Finally, the biggest mistake I was making? I was stopping for all the wrong reasons. I was stopping because of his age. Because I thought I had to conform to something! WTF!
The stupid part about this is this isn’t me. I don’t conform just because society thinks we should be doing something/shouldn’t be doing something.
Why did 22 months suddenly seem like it was too long to breastfeed my child? What happened to make me think his time was up? I don’t actually know.
Perhaps it was because many of my fellow breastfeeding friends had stopped much earlier for their own reasons, even though I am very fortunate to say that breastfeeding has always been, for the majority of the time, very easy for me. I didn’t stop through hardship.
I read lots of articles on breastfeeding filled with information and advice – a lot of which I knew already – on why extended breastfeeding is perfectly natural:
- We are mammals and called mammals because of our mammary glands which we use for breastfeeding our mammalian offspring IF we are able to tolerate it.
- Beyond the Western World many mothers (maybe most mothers?) who are able to breastfeed do so beyond their children reaching the age of two, because that’s how long mammals require milk for and they don’t have an alternative such as pasteurised cow’s milk or sterilised formula milk. This can sometimes continue until the child reaches the age of 4 depending on their nutritional needs.
- As a species, we’re not actually supposed to drink cow’s milk, so why I felt it would be more natural for Archie to drink it over my milk when I was still producing it I don’t know.
- Breastmilk is still beneficial to children even if they are 2 and above.
- My milk supply is still enough to feed Archie; it has equated to the amount required for the few occasions I’m feeding him anyway (around 8 times per week). I thought that my milk supply was dwindling – it isn’t. I’m just now only producing as much as Archie drinks and it’s mainly a bit of fatty milk rather than lots of watery milk, as he gets water elsewhere instead.
Well, all of this was enough to give me a massive kick up my insecure arse and I decided I was to start breastfeeding Archie again.
I also the words “He’s not even two yet! He’s tiny!” were screaming at me in my head.
So that was that. I was SO excited. I didn’t tell Kov in case he told me off, despite him being constantly supportive throughout my breastfeeding plans.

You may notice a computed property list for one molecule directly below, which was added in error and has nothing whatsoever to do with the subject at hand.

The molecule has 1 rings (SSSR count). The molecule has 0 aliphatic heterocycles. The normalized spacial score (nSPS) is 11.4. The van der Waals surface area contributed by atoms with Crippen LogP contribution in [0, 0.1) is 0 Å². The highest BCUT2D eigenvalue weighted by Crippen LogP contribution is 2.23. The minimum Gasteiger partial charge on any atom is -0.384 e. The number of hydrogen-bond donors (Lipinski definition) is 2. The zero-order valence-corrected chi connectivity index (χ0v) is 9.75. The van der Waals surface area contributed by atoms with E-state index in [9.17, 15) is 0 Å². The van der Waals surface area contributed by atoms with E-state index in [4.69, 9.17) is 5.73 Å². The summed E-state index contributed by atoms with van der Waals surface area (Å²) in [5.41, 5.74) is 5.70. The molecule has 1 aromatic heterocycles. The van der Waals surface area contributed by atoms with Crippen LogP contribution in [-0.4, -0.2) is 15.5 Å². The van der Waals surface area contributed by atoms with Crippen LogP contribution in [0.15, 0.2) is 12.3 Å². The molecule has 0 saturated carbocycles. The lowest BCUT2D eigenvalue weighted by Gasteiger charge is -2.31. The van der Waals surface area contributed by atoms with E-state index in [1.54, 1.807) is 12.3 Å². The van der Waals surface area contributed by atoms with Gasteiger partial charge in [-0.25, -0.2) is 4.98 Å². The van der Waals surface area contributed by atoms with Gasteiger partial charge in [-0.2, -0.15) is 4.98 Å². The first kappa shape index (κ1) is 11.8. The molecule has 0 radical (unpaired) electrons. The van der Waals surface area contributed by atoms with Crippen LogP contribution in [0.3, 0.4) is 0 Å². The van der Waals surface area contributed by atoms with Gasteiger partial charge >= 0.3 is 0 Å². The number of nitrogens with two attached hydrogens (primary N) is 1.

I quietly went to bed secretly planning to breastfeed Archie in the morning after Kov had gone to work, feeling like a naughty little schoolgirl.
The next morning as Kov was getting ready for work I popped Archie on my lap for a cuddle and as expected he pointed to my chest and asked for “boobie“. I offered it to him and he accepted it as though we’d never even stopped breastfeeding.
It was exactly what we both needed.
It felt absolutely normal. I wasn’t overjoyed or tearful, I was relieved. Breastfeeding him just felt right.
Archie stays at my parents for 2 nights a week, I work full days 4 days a week and even when he’s home, I don’t get to see him before I go to work as he’s normally still asleep. So breastfeeding him is my way of reconnecting with him – nurturing him in a way that we both know works and we both love.
His sleep went back to normal with was a huge relief too.
One mum on Instagram hit the nail on the head when she sent me a supportive message; “What’s wrong with the status quo? If it’s not broken why fix it?”
My mum told me the year Archie was born that it was just normal in the Philippines (where she is from) to see a toddler running to their mother to be breastfed. This gave me the courage to continue.
I cherishing Archie’s feeds, everyone – until the day he tells me he is ready to stop.
This period is such a short one and I’m just going to enjoy every last second breastfeeding my beautiful little boy.
There might not be all that many times left so I’m milking it for as long as Archie wants to.
Sarah K x
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I’m a primary school teacher and I’m a mum to a beautiful, bright and bubbly six-year-old. I witness the ups and downs of wellbeing in children every day. Every parent faces the same dilemma – how to ensure the wellbeing of our children – particularly from a mental health perspective in a world that is more pressured than ever in more ways than one.